Cebr: Latest Scottish Government Deficit Assessment
Independent Scottish Government would start with a deficit of at least 6.4%
It is conventional wisdom that if Scotland is independent there will be a need for fiscal austerity, claimed by the CBI, the IFS and various City analysts including most recently Societé Generale.. But new figures recently available make it clear that the problem is even worse than had been thought.
First, Scotland’s share of UK public spending now appears to have been 9.6% in 2012/13 according to new data released by the ONS at the end of July in Public Expenditure Statistical Analyses, whereas its share of the UK’s on-shore economy was only 8.0%. Assuming taxes roughly proportional to shares of GVA, this would imply a non oil deficit of 1.6% of UK GVA, which may not seem much but amounts to 20.6% of Scottish on shore GVA.
Second, although this deficit has traditionally been partly covered by oil revenues, these revenues have collapsed. Scotland’s share of oil revenues in 2008 amounted to nearly 8% of Scottish on shore GVA which would have left the overall deficit for Scotland as a share of GDP much in line with the rest of the UK. But UK oil revenues fell from £12.42 billion in 2008 to £4.7 billion in 2013. They should rise slightly over the coming years to £6.4 billion in 2016/17 but are unlikely to rise dramatically unless the sterling price of oil jumps sharply. So the oil revenues in the future will do rather less to close the gap than has occurred previously.
We now estimate using the new data that for 2013/14 the total Scottish deficit as a % of GDP (we have constructed a new series for Scottish GDP that includes off shore activity and scales up the GVA data) was 9.9% compared with a UK deficit of 5.7%.
Looking out to 2016/17 which would be the first full year in which Scotland might be independent, austerity measures already in place and some rise in oil revenues should bring down this deficit to 6.4% of Scotland’s GDP (with the UK deficit at 2.2%). This compares with the IFS estimate in June of 5.5% of GDP for Scotland for the same year, which was close to the 5.8% which we estimated before the new data became available.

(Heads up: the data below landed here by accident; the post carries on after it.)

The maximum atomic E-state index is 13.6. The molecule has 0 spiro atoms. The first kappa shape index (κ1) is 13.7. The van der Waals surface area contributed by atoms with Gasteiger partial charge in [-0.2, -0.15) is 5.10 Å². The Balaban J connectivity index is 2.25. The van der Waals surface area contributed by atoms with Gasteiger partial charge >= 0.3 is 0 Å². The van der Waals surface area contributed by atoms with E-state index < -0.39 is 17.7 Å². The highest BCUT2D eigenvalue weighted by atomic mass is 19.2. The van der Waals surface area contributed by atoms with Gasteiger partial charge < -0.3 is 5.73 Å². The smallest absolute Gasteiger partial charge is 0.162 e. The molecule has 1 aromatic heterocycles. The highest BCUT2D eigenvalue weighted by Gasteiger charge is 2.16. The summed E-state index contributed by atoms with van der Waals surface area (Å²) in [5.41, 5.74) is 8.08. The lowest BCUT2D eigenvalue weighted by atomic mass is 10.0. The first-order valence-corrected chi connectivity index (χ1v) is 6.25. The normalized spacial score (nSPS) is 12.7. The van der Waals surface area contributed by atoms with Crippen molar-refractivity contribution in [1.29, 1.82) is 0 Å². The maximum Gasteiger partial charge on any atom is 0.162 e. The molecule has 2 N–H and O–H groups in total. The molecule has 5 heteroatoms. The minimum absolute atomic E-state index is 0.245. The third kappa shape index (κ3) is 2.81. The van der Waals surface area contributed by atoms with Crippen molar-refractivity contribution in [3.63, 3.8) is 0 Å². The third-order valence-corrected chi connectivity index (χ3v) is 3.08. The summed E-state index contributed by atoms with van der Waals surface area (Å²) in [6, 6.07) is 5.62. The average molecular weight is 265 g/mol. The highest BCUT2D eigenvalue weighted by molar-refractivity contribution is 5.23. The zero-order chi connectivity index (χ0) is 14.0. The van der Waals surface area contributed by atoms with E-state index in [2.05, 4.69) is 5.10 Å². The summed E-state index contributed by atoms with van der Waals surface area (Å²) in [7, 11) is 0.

All this of course assumes that the Scottish tax base is sustained in the independence scenario. But with uncertainty hindering investment, Scotland has been growing more slowly than England in recent years. And it is clear that part of the financial service sector would have to leave Scotland if it were independent. And of course there are also startup costs for an independent country which Cebr estimates at a total bill of £2.4 billion though this would be phased over a number of years. So the probability is that the fiscal pressures on the new government of an independent Scotland would be substantial. Our maths suggest that the new government would have to issue around £9 billion of new bonds which would certainly have to be sold at a substantial interest rate premium by the new government if indeed they could be sold at all, which could be problematic given the negativity towards independence in financial markets.
It is deeply ironic that Scotland might even start its independence already in the hands of the IMF!
And yet these calculations could cut both ways in the independence debate. Devo-max and fiscal independence, which is the most likely consequence of a No vote, would mean that these fiscal issues would still have to be addressed, though without the complication of reduced financial service revenues and probably over a longer timescale. Arguably achieving popular consent to austerity measures would be easier if Scotland were independent than it might be if there was uncertainty about the extent to which the problems could be blamed on the English and the London government.
Either way, the next 5 years at least look set to be some of the toughest years economically that Scotland has faced since between the wars.
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